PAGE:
You want to be seeing the Doctor coming to terms with the fact that his extended stay on Earth should soon be at an end and his optimism at what may lay ahead, that his quest for knowledge will continue in time and space as he resumes his journey through the cosmos, finally able to see the sights that he‘s been reading about at The British Library all of these decades.  Instead, Brake decides to unnecessarily shoehorn in the character of Control, previously seen in two past Doctor novels on the assumption that there is a cross over in readership and who I had absolutely no knowledge of.  He apparently appeared in The Devil Goblins From Neptune and The King of Terror, but from what I’ve seen he’s hardly a well loved character; compare all this with the cameo of Iris in Father Time which was done with some humour.  The problem is that were not really told who Control is, he doesn’t seem to have much to do with the main story and you hardly miss him when he’s gone.  The sub-plot has the look, feel and chemical properties of padding and I spent much of it trying to square it with the character that Stephen Fry played in A Bit of Fry & Laurie.  You can’t help but feel that if Paul Magrs had been writing the book it would indeed have been the character that Stephen Fry played in A Bit of Fry & Laurie

To an extent, such expectations are born of our collective change in presumption as to what Doctor Who should be doing and how story arcs these days do have an epic though emotional quality.  But this was being written at the same time that the audio Neverland was being recorded so there was already evidence that the franchise was already sailing its 'ships into uncharted waters.  If anything in the preceding forty or so novels had done anything its to emphasise the mythic qualities of the character and the stories and here both are in short supply.  Though its interesting to see him and Anji entering the TARDIS together, the Doctor and companion having largely the same reaction to its scale for the first time, it's on their way to save Fitz and planet Earth from the Kulan.  Their next reaction?  To have cup of tea and sit down and a chat about what to do next.  Yes, the TARDIS can sit in the vortex for days before doing something, but this is supposed to be the same man who stole a space shuttle to save his daughter in the previous book!  Miranda doesn’t even warrant a mention by the way.  Brake’s simplistic characterisation of the Eighth Doctor seems based on a recent viewing of the TV Movie more than anything else and lacks any of the depth injected by the likes of Parkin, Miles, Orman, Blum and Magrs in their version.  In places too he seems to be channelling First as though amnesia automatically leads to befuddlement.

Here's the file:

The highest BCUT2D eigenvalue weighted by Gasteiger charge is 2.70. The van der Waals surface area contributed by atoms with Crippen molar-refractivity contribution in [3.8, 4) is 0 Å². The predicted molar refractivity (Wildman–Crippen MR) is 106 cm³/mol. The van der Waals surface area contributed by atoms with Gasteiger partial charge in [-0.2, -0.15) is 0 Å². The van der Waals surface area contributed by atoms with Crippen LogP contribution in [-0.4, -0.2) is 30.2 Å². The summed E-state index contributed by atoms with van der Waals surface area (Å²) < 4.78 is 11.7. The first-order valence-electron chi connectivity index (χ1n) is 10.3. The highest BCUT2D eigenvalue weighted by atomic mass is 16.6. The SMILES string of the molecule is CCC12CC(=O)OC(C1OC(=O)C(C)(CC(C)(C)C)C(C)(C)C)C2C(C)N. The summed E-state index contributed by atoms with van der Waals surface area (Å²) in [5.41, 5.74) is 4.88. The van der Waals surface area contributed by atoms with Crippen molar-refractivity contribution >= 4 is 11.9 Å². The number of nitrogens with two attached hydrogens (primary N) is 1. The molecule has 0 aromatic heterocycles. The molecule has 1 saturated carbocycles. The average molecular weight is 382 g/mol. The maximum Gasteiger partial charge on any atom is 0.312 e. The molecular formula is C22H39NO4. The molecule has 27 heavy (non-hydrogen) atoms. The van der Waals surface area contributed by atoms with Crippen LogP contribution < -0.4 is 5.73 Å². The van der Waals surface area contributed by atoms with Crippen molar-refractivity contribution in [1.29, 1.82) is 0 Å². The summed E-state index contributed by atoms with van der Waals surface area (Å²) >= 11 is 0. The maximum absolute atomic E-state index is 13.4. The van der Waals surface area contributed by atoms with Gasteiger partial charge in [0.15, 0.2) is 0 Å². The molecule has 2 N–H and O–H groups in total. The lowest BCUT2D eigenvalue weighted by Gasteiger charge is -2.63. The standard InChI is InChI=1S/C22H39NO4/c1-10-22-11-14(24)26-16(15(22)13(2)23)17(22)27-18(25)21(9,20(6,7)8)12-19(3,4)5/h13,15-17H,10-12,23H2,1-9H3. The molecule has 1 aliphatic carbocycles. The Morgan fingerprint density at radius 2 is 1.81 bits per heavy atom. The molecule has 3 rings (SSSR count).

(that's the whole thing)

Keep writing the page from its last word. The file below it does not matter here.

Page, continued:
Milly Brake is far more comfortable when bending his breezy if sometimes grammatically incoherent style around the supporting characters.  Fitz is pretty well described, though now he's conveniently developing amnesia too.  There’s a quite wonderful journey through gender politics when a female scientist whose superior position on a team is torpedoed when the Doctor strides in and takes over and a figure like science fiction fan Dave, which could so easily have been a stereotype has very real world concerns, not least in keeping his girlfriend on side and taking her to Brussels does strike a chord as the kind of boneheaded thing some like him (or us to be fair might do).  Said girlfriend and new companion Anji, though created by series editor Justin Richards, has a good start here, as she slowly realises that everything her boyf has been saying about aliens is true and a certain quote from Hamlet pretty much covers everything.  It helps that at launch time, Richards very particularly publicised that she was inspired by actress Amita Dhiri, or rather he character Milly, from the iconic 90s sex in the chambers drama This Life, so for once we’ve someone in mind and it's often pretty amusing to imagine that often dower figure hurling bricks at windows and the like.  She's a neat, useful addition and a brilliant contrast to Fitz, Sam and Compassion.

But the rest?  Sweet Jehoshaphat.